Theatre Review: Beauty and the Beast


I took one very excited 8 year old daughter down to the depths of Cardiff this morning to see Beauty and the Beast at the Everyman Open Air Theatre Festival.

Based on the Disney film of the same name, the show features most of the musical numbers from the film and presents a slightly edited version of the story, perfect given just how many small children were watching. Running at just over an hour, there were no tears or tantrums from the transfixed audience.

When Charlotte Tonge (Belle) started singing the first song, I initially thought she was miming to the film’s soundtrack. Yes, she was that good and it set the bar high for a production that didn’t disappoint. My daughter is a huge fan of the film, so she was always going to be especially critical of any stage production, but apart from complaining that she wanted it to be longer (always a good sign!), she said that it was “pretty awesome” as well as “amazing.” She loved Lumiere the best and she cracked up at Lumiere yelling at the Beast (Ben Joseph Smith) to dance with Belle.


There was some amazing group choreography and the staging was very nicely done, albeit a little heavy on the smoke machines at times! The Prince’s transformation into the Beast involved the clever use of curtains and costume and the costumes for the Beast’s staff were beautifully done. If you love the Disney film, you really won’t be disappointed – Be Our Guest  and The Mob Song were truly spectacular and the vocals were highly impressive throughout.


The leads were all very strong, but I felt that the real stars were in the supporting cast, with Helen Flanagan (Mrs Potts), Ethan Price (Lefou) and Kerry Dwyer (Lumiere) the stand out performances for me. There were some definite future stars in the making on the stage.


All in all, it was another exceptional performance from the Everyman Theatre Festival and it’s left me very excited about going to see As You Like It, next week.

I urge you to get tickets while you still can – with only a week left of the festival, you’ll be kicking yourself if you miss out!

5 out of 5 stars!

Film Review: The Gallows & Ant Man

The Gallows

There were a surprising number of people at last night’s showing of The Gallows and I later discovered that most of the audience were cinema staff, which explained why there was so little talking. Bliss!

Sadly, that’s the best that can be said of this lacklustre ‘horror’ movie. Charlie is being touted as the next big horror icon, the slogan declaring that Jason has his machete, Freddy has his glove, and Charlie has his noose, implying that Charlie is going to be equally disturbing as those horror greats.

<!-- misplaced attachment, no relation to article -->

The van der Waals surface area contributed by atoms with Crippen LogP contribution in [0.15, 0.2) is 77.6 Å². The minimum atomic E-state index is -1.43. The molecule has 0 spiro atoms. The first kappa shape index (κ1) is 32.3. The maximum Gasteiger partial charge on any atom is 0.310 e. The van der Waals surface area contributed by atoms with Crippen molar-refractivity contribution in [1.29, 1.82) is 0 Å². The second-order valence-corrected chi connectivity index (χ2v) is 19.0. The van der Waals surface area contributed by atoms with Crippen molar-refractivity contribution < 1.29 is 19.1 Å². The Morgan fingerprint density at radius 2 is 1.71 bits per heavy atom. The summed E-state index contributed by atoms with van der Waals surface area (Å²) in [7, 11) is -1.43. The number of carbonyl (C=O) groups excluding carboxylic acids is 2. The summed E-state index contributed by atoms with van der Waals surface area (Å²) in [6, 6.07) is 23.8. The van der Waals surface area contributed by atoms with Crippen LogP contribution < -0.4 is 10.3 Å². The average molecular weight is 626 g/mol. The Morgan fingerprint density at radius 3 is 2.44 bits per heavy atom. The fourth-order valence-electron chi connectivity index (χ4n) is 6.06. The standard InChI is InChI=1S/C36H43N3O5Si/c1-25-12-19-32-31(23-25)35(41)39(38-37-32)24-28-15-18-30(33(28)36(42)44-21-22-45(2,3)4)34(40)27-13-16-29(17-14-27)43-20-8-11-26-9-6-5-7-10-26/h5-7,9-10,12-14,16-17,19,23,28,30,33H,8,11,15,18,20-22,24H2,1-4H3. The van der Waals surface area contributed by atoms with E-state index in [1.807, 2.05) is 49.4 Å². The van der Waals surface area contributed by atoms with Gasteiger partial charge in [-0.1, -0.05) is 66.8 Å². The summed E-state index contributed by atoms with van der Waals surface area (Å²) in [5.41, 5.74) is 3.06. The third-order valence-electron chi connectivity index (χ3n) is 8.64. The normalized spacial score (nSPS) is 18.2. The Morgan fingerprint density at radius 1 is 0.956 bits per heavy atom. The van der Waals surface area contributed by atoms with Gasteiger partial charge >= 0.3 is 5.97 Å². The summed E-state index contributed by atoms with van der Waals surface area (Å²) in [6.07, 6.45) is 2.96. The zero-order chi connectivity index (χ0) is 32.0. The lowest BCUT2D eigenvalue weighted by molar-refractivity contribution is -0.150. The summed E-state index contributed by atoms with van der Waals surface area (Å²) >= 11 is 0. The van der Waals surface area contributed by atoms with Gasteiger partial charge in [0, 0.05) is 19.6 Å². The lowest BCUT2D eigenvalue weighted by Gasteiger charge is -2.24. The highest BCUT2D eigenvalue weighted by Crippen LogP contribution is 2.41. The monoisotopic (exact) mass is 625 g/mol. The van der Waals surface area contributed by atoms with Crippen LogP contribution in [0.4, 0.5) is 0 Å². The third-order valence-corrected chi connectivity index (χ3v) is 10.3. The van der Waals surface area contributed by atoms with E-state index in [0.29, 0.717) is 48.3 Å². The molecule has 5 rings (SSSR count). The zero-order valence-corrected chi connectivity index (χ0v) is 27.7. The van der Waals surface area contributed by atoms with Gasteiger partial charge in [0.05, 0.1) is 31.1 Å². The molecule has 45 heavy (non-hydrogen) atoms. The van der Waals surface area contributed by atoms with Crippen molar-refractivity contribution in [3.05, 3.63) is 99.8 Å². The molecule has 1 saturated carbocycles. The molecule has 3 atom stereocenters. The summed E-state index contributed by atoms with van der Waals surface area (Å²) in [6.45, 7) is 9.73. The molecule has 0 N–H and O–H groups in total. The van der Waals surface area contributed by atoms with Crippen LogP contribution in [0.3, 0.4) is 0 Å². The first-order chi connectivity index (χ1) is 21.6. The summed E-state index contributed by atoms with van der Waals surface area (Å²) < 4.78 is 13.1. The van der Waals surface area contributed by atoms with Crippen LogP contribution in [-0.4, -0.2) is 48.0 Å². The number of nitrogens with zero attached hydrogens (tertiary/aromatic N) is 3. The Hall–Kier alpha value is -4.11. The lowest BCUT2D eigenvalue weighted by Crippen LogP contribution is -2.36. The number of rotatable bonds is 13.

Unfortunately, he isn’t.

In fact, Charlie barely features in the film and there’s no real menace about the character when he does. The film had me questioning a lot of things and not all of my questions were answered in the typical twist ending. Of course, there was the obvious “why are they splitting up?” and the less obvious “is knocking over a fake tree really going to get the show cancelled?” but there were so many other dubious decisions on behalf of the characters that in the end, I stopped questioning and started wondering how much longer I was going to have to endure this boring, derivative piece of drivel.

One of the big things about Jason’s machete and Freddy’s glove is that you know there’s going to be blood involved when they come out. A noose simply doesn’t have the same kind of menace, even though it kills just as effectively.

In short, it just wasn’t scary, although judging by the discussions of my fellow audience members afterwards, I was in the minority opinion.

2 out of 5 stars.

If you enjoyed this, you’ll also enjoy The Blair Witch Project and Paranormal Activity

Ant Man

In contrast, I loved Ant Man!

OK, it didn’t bring anything really new to the superhero table, but anything with Paul Rudd and Michael Douglas in is going to get my vote and the film was funny, the characters (mainly) well drawn beyond the usual caricatures and the little references to other Marvel films, as well as the encounter with the Falcon were nicely done in such a way that if this was your first Marvel film (where have you been??) it wouldn’t really have mattered.

Fast paced and with enough plot to entertain while explaining the origins of Ant Man, the casting was almost perfect, although I wasn’t convinced by Judy Greer as Maggie Lang, Scott/Ant Man (Paul Rudd)’s ex.

I wasn’t able to see it in 3D, which is my usual preference, but I didn’t feel that I was missing out on anything – with a good 3D film, you can see where it would have been amazing. I’m not sure that paying for the privilege of a little psychedelia during the subatomic scenes would have been worth it.

Still, seeing this immediately after The Gallows was a real pick me up and this is one of those films I’ll happily watch again and again.

4 out of 5 stars

If you liked this, you’ll also like Guardians of the Galaxy and Avengers: Age of Ultron